Solved Linking Password Protected Workbooks

Microsoft Excel 010 - complete package
December 21, 2012 at 08:38:38
Specs: Windows XP
I've seen it said that you cannot linked password protected workbooks but I'm hoping the person that posted that, just didn't know how to do it.

I have three workbooks used by different teams in the same department. The 'Master' workbook pulls back data a2 through r400 from WB 'Raw Data' and s2 through w400 from WB 'Review.'

All three of these workbooks are used by different teams (Quality for Master, Accounts for Raw Data, Review for Review) which is why they're password protected.

Is there anyway to NOT have to put in the password for the fields on Master to automatically update?

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December 21, 2012 at 09:40:29
Let's think about this...

The file is Password protected so that only authorized individuals can see the contents.

If linking to unopened, password protected files was allowed, and I knew the name and location of the password protected file I could just enter a formula like the one below in A1 of each sheet and drag it down and over, thus creating a copy of the values in every cell of the password protected file:

='\\MyPath\Users\UserName\My Documents\[MyFile.xlsm]Sheet1'!A1

That would sort of defeat a major portion of the password protection, wouldn't it? You'd only be able to see the values in the protected sheet, not the formulas, but that still might defeat the main purpose of the protection.

However, if you are an authorized user of the files, and you know the passwords, you could use code similar to this to open the password protect files and then have the links update.

Sub Open_Protected_File()
  Workbooks.Open Filename:= _
     "\\MyPath\Users\UserName\My Documents\MyFile.xlsm", Password:="Secret"
End Sub

Since the code contains the password to the password protected file you should password protect the code and hide it so that unauthorized users can't access it.

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December 21, 2012 at 10:28:13
Well, in this case viewing the data is fine for most employees, it's really changing the data that the protection is set up for.

All three WBs have a sheet in common called 'Data' and because there are so many users (80+), we had to create 3 workbooks. The 'Raw Data' WB is for the initial case information to be entered in cells A-R, rows starting at 2 and going down accordingly. The 'Review' WB is for the review team to look at what the Accounts team has done and add comments in cells S-W. The Master wb is for management to see what their two teams have done.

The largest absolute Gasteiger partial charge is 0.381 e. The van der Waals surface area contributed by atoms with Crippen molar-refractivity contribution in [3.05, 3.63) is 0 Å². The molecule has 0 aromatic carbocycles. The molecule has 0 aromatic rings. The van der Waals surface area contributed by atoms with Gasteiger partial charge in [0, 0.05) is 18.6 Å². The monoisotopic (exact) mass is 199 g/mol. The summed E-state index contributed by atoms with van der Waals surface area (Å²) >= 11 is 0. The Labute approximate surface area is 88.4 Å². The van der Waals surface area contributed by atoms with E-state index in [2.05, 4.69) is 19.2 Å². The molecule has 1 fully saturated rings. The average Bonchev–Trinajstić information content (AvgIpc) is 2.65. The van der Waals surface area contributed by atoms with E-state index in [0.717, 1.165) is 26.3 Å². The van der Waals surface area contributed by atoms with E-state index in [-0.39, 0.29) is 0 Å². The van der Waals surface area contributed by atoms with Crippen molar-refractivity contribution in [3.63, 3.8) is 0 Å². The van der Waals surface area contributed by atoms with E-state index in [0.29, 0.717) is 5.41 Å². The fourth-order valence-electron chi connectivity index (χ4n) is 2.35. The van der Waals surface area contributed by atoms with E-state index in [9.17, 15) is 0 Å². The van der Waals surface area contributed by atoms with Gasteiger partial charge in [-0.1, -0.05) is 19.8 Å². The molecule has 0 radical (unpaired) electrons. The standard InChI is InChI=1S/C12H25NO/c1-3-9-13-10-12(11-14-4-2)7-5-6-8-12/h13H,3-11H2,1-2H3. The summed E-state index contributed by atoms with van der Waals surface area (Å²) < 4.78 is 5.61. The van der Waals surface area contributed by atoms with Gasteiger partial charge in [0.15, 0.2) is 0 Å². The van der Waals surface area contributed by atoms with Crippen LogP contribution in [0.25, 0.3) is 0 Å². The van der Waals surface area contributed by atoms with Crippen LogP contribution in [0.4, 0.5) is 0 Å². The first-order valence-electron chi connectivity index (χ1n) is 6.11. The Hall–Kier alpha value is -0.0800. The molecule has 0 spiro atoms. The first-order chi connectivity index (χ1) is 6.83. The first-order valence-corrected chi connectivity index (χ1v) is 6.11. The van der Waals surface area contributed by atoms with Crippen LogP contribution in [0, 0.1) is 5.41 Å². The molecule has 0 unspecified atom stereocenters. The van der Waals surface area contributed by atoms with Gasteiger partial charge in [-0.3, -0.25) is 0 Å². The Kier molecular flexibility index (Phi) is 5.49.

While I was explaining that, I realized that I had neglected to say that the Raw Data and Review WBs also update each other so all three wbs have to have the same information at the same time.

If I use that code above, would I have to include it in each workbook? And if I use it in Master, how would I include the two other wb passwords? I don't understand how to format the same request twice. Would it be two 'sub open' and 'end sub' or just one 'sub open' with the two addresses?

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December 21, 2012 at 14:21:07
✔ Best Answer
If viewing the data is OK, why are the workbooks protected?

Use protection at the worksheet level to prevent changes and you shouldn't have any problems linking to them.

If you must protect them at the workbook level, then you'll need to open all workbooks with code that resides in the workbook that is trying to pull data from them.

Sub Open_Protected_File()
  Workbooks.Open Filename:= _
     "\\MyPath\Users\UserName\My Documents\MyFile.xlsm", Password:="Secret"

  Workbooks.Open Filename:= _
     "\\MyPath\Users\UserName\My Documents\MyOtherFile.xlsm", Password:="Secret"
End Sub

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Related Solutions

December 21, 2012 at 14:38:19
Thanks, DerbyDad, that's what I needed to know.

And because the wbs have sensitive customer information, we have to protect them in case someone from another department worked their way through the elaborate line of folder-after-folder till they came to our wbs and decided the names were so interesting they just HAVE to open it up and see what it's all about. You know....bureaucratic nonsense.

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December 21, 2012 at 14:48:17
So the protection is primarily to prevent viewing, not primarily to prevent changing the data as you stated in Response #2.

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December 24, 2012 at 06:00:17
No, it's for both. The team members who are supposed to use the workbook can view but not change ALL fields, only their own. Other employees who are NOT team members can NOT even view the workbook because of sensitive data. Does that make sense?

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